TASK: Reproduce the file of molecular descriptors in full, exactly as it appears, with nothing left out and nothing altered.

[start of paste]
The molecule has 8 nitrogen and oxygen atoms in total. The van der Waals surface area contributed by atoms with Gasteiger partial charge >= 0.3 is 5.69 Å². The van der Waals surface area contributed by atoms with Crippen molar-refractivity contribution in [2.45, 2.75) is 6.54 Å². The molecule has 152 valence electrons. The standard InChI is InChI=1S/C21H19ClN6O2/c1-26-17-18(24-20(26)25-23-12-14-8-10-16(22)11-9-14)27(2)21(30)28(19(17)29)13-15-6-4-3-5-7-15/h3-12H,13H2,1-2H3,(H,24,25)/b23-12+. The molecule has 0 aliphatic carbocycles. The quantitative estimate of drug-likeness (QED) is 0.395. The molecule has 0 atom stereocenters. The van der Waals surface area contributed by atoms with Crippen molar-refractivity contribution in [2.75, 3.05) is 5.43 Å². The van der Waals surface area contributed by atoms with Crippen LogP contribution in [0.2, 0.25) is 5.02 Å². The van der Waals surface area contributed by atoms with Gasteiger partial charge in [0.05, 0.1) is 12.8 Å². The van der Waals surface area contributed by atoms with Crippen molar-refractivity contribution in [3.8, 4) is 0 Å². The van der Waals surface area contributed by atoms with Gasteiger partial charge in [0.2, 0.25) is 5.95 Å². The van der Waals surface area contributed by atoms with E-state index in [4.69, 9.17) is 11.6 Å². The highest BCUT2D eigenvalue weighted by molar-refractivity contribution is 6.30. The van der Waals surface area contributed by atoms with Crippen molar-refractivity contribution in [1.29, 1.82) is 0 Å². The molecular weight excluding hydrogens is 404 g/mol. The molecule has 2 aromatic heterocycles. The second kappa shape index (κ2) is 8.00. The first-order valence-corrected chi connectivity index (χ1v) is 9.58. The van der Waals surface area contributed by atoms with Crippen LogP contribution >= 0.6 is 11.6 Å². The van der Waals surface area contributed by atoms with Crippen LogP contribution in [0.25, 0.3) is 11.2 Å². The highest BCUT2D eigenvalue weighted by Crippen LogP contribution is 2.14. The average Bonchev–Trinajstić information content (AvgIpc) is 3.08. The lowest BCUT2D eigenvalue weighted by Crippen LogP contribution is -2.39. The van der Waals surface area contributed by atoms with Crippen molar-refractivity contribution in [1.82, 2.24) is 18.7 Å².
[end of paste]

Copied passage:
The molecule has 8 nitrogen and oxygen atoms in total. The van der Waals surface area contributed by atoms with Gasteiger partial charge >= 0.3 is 5.69 Å². The van der Waals surface area contributed by atoms with Crippen molar-refractivity contribution in [2.45, 2.75) is 6.54 Å². The molecule has 152 valence electrons. The standard InChI is InChI=1S/C21H19ClN6O2/c1-26-17-18(24-20(26)25-23-12-14-8-10-16(22)11-9-14)27(2)21(30)28(19(17)29)13-15-6-4-3-5-7-15/h3-12H,13H2,1-2H3,(H,24,25)/b23-12+. The molecule has 0 aliphatic carbocycles. The quantitative estimate of drug-likeness (QED) is 0.395. The molecule has 0 atom stereocenters. The van der Waals surface area contributed by atoms with Crippen molar-refractivity contribution in [2.75, 3.05) is 5.43 Å². The van der Waals surface area contributed by atoms with Crippen LogP contribution in [0.2, 0.25) is 5.02 Å². The van der Waals surface area contributed by atoms with Gasteiger partial charge in [0.05, 0.1) is 12.8 Å². The van der Waals surface area contributed by atoms with Crippen molar-refractivity contribution in [3.8, 4) is 0 Å². The van der Waals surface area contributed by atoms with Gasteiger partial charge in [0.2, 0.25) is 5.95 Å². The van der Waals surface area contributed by atoms with E-state index in [4.69, 9.17) is 11.6 Å². The highest BCUT2D eigenvalue weighted by molar-refractivity contribution is 6.30. The van der Waals surface area contributed by atoms with Crippen molar-refractivity contribution in [1.29, 1.82) is 0 Å². The molecular weight excluding hydrogens is 404 g/mol. The molecule has 2 aromatic heterocycles. The second kappa shape index (κ2) is 8.00. The first-order valence-corrected chi connectivity index (χ1v) is 9.58. The van der Waals surface area contributed by atoms with Crippen LogP contribution >= 0.6 is 11.6 Å². The van der Waals surface area contributed by atoms with Crippen LogP contribution in [0.25, 0.3) is 11.2 Å². The highest BCUT2D eigenvalue weighted by Crippen LogP contribution is 2.14. The average Bonchev–Trinajstić information content (AvgIpc) is 3.08. The lowest BCUT2D eigenvalue weighted by Crippen LogP contribution is -2.39. The van der Waals surface area contributed by atoms with Crippen molar-refractivity contribution in [1.82, 2.24) is 18.7 Å².